If you made a list of all the prominent people in San Diego and ranked them according to how likely it would be that they’d be accused of cooking books, laundering money and improperly feathering their own nest, Michael Shames’ name would probably be near the bottom.
And yet there he is, the object of a federal grand-jury investigation and probably a civil suit stemming from accusations by two members of his staff at the Utility Consumers Action Network (UCAN), where Shames, as executive director, has been fighting the good fight on behalf of utility ratepayers for the last quarter-century. By outward appearances, at the very least, Shames has been one of the good guys, battling much larger forces such as SDG&E and San Diego’s water and sewer departments.
In this case, it was the accused, along with his nonprofit’s Board of Directors, who brought the unseemly charges out into the open, strategically filing in court to dissolve UCAN in order to force his accusers and their lawyer— none other than excitable former City attorney Mike Aguirre—to file a lawsuit or go away. Aguirre has until the end of March to do so.
Shames immediately cast the brouhaha as a personal clash between him and Aguirre, telling me last Thursday to expect a “bloodbath” as the drama plays out in coming weeks. In a Facebook post, Shames said that Aguirre has been “terrorizing” UCAN board members and staff behind the scenes and that he and the former city attorney “have long-standing memberships to the same Mutual Distaste Society.”
From a public-relations standpoint, making Aguirre the subject is an obvious choice; Shames knows that Aguirre is widely perceived as having a few screws loose. I immediately bought into that narrative, commenting on KPBS’s Evening Edition TV show last Friday that Aguirre is prone to volatility and capable of metaphorical terrorism. On the other hand, I remarked, Shames is “affable” and “nice.” It’s truly a “Say it isn’t so” situation,” I said.
After the show aired, I heard from a former UCAN employee, who painted an unflattering picture of Shames’ management of the organization and its staff, although having little to do with the serious allegations against him. I won’t go into the details of what the person said because this employee didn’t want to be named. I bring it up only because it reminded me to avoid reaching conclusions too soon. It made me realize that I have no idea what Shames has or hasn’t done.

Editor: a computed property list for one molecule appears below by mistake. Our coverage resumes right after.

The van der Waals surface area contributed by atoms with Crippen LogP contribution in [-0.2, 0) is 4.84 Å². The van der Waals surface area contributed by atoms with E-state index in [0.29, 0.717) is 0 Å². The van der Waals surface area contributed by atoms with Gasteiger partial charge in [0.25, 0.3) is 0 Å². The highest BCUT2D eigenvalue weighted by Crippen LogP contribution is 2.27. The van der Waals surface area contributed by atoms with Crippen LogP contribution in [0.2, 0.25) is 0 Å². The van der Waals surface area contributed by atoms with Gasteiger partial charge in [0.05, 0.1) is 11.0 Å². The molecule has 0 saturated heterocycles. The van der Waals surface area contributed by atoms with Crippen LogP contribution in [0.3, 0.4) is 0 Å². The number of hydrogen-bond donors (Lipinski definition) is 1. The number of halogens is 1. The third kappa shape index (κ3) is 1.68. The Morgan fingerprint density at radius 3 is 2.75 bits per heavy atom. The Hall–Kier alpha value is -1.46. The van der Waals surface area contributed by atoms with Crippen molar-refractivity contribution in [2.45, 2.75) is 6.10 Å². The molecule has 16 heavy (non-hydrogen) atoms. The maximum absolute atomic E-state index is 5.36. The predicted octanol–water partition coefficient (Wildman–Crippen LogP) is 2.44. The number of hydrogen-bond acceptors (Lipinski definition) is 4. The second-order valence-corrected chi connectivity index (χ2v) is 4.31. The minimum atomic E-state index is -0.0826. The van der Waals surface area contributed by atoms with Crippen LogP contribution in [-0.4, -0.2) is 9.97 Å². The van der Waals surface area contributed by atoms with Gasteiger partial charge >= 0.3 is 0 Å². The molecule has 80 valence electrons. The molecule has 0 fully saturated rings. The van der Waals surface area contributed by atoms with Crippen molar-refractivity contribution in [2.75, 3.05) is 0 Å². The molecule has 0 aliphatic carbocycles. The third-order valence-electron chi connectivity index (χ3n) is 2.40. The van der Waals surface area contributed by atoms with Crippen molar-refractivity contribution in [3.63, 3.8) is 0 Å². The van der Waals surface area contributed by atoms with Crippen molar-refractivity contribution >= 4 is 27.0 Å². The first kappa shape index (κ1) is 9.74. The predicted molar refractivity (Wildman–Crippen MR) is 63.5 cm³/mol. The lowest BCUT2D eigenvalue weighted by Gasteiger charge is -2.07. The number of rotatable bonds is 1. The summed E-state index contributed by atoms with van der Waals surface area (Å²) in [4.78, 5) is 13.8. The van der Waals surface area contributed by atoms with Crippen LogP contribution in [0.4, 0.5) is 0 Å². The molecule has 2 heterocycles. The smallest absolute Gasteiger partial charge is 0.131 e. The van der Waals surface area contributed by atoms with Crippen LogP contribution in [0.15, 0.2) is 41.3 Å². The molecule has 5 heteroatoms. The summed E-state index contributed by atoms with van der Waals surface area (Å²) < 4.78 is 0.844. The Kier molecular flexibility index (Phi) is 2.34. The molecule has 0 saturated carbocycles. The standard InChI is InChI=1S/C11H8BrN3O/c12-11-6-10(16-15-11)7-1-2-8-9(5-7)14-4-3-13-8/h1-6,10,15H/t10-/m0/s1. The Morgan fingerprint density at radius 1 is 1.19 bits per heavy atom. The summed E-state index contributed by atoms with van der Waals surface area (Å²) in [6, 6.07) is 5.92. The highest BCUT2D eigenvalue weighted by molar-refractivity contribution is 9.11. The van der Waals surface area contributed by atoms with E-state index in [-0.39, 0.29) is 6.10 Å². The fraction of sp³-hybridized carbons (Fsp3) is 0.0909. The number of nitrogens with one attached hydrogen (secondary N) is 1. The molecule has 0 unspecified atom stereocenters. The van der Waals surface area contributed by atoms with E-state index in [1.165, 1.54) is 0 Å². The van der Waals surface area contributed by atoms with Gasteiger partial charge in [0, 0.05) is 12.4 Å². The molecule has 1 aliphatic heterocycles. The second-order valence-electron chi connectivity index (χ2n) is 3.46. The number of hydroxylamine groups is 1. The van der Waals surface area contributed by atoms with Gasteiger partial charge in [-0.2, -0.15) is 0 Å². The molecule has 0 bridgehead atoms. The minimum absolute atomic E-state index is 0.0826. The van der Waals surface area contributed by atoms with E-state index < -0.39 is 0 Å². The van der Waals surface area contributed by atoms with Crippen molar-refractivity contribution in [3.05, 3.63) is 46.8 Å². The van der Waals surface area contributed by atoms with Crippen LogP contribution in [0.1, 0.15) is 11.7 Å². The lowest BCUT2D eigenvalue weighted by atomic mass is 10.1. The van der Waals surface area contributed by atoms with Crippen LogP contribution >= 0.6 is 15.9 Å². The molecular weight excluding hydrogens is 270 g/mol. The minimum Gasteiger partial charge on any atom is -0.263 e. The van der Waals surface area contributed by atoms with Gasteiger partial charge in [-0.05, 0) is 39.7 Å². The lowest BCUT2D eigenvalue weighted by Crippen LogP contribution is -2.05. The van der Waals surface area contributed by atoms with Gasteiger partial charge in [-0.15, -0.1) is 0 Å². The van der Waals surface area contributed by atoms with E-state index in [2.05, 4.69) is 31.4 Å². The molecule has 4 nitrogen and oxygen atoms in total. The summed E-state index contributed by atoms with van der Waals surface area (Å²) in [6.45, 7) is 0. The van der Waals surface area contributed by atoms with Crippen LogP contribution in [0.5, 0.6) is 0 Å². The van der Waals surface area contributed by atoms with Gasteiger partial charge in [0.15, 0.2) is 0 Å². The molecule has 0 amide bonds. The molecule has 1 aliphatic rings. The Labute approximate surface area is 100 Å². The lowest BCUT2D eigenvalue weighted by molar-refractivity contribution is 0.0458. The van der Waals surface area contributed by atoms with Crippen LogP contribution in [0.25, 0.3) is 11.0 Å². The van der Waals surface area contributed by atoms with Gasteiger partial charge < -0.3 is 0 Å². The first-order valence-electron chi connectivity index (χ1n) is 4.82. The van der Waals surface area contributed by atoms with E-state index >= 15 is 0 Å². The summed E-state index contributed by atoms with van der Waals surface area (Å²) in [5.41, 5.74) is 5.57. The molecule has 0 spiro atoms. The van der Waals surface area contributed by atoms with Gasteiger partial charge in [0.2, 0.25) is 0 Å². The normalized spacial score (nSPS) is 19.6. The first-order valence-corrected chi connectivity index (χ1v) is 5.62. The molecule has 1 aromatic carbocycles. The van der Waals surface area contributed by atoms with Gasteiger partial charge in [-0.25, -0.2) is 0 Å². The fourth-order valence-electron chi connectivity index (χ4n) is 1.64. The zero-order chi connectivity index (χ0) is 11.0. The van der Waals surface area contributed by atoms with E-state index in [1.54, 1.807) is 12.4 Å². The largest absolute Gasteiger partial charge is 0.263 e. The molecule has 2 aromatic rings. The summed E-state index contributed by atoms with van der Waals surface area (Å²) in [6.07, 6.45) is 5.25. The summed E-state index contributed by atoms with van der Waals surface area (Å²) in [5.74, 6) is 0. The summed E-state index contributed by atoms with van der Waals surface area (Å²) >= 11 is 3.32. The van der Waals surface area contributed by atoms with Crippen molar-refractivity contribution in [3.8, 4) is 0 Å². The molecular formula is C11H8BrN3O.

What we do know is that, a year ago, a young UCAN staff attorney named David Peffer brought to the Board of Directors a series of allegations against Shames. UCAN hired a lawyer, Paul Dostart, to investigate the charges. Dostart reported back that while UCAN could stand to clean up its act a little bit, Shames is clear of criminal wrongdoing. Peffer was unimpressed with Dostart’s work product, and that’s when he sought Aguirre’s help. We also know that a system of bonuses at the core of the allegations have pushed Shames’ annual compensation north of $200,000, the reasonableness of which will be central to the ultimate legal determination. I can also report that, by all accounts, the UCAN offices have been the setting of much internal turmoil for the better part of two years. What I don’t know is exactly how that turmoil, which centers on the future leadership of UCAN (Shames had planned to step down at the end of 2011), interacts with Peffer’s allegations.
In my experience, Aguirre can be alternately manic and levelheaded. When I talked to him on Friday, he was measured, saying that his goal had simply been to convince the UCAN board to place Shames on administrative leave and work to untangle all the financial and legal knots. Aguirre likes to connect dots and reach broad conclusions about what the patterns say, but he stopped short of doing so in this case, although he does question UCAN’s overall effectiveness on behalf of ratepayers.
The federal government’s interest in all this raises an eyebrow, but it’s not like the FBI and the Justice Department haven’t gone on a few wild goose chases in their time. Shames, for his part, is certain that he’ll come out clean on the other side.
As I know all too well, it’s easy to react quickly to startling news. My advice is to wait until more facts are in before you mete out judgment.